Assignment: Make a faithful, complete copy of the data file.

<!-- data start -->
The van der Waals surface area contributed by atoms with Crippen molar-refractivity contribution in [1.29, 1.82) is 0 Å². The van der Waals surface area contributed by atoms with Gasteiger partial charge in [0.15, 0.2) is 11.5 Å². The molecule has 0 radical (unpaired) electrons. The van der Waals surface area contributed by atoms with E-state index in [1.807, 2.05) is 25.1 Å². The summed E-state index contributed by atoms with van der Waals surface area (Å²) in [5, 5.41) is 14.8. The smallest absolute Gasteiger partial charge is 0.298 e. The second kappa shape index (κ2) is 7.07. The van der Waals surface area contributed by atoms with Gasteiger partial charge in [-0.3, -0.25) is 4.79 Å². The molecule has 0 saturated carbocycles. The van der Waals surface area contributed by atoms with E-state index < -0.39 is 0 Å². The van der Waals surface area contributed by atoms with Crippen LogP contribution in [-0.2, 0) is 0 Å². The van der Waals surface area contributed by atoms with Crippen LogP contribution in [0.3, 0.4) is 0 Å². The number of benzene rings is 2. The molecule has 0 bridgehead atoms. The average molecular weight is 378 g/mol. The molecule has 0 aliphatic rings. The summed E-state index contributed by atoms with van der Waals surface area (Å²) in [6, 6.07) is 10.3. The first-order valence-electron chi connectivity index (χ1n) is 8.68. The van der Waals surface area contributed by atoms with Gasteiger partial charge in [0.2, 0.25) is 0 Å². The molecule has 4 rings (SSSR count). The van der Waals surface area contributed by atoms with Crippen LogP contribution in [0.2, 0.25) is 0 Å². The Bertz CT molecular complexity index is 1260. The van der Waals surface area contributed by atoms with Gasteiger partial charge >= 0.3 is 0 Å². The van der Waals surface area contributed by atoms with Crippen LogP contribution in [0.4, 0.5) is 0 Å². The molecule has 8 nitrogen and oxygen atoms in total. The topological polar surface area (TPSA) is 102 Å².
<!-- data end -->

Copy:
The van der Waals surface area contributed by atoms with Crippen molar-refractivity contribution in [1.29, 1.82) is 0 Å². The van der Waals surface area contributed by atoms with Gasteiger partial charge in [0.15, 0.2) is 11.5 Å². The molecule has 0 radical (unpaired) electrons. The van der Waals surface area contributed by atoms with E-state index in [1.807, 2.05) is 25.1 Å². The summed E-state index contributed by atoms with van der Waals surface area (Å²) in [5, 5.41) is 14.8. The smallest absolute Gasteiger partial charge is 0.298 e. The second kappa shape index (κ2) is 7.07. The van der Waals surface area contributed by atoms with Gasteiger partial charge in [-0.3, -0.25) is 4.79 Å². The molecule has 0 saturated carbocycles. The van der Waals surface area contributed by atoms with E-state index < -0.39 is 0 Å². The van der Waals surface area contributed by atoms with Crippen LogP contribution in [-0.2, 0) is 0 Å². The van der Waals surface area contributed by atoms with Crippen LogP contribution in [0.3, 0.4) is 0 Å². The number of benzene rings is 2. The molecule has 0 bridgehead atoms. The average molecular weight is 378 g/mol. The molecule has 0 aliphatic rings. The summed E-state index contributed by atoms with van der Waals surface area (Å²) in [6, 6.07) is 10.3. The first-order valence-electron chi connectivity index (χ1n) is 8.68. The van der Waals surface area contributed by atoms with Gasteiger partial charge in [0.2, 0.25) is 0 Å². The molecule has 4 rings (SSSR count). The van der Waals surface area contributed by atoms with Crippen LogP contribution in [0.2, 0.25) is 0 Å². The Bertz CT molecular complexity index is 1260. The van der Waals surface area contributed by atoms with Gasteiger partial charge >= 0.3 is 0 Å². The van der Waals surface area contributed by atoms with Crippen LogP contribution in [0.4, 0.5) is 0 Å². The molecule has 8 nitrogen and oxygen atoms in total. The topological polar surface area (TPSA) is 102 Å².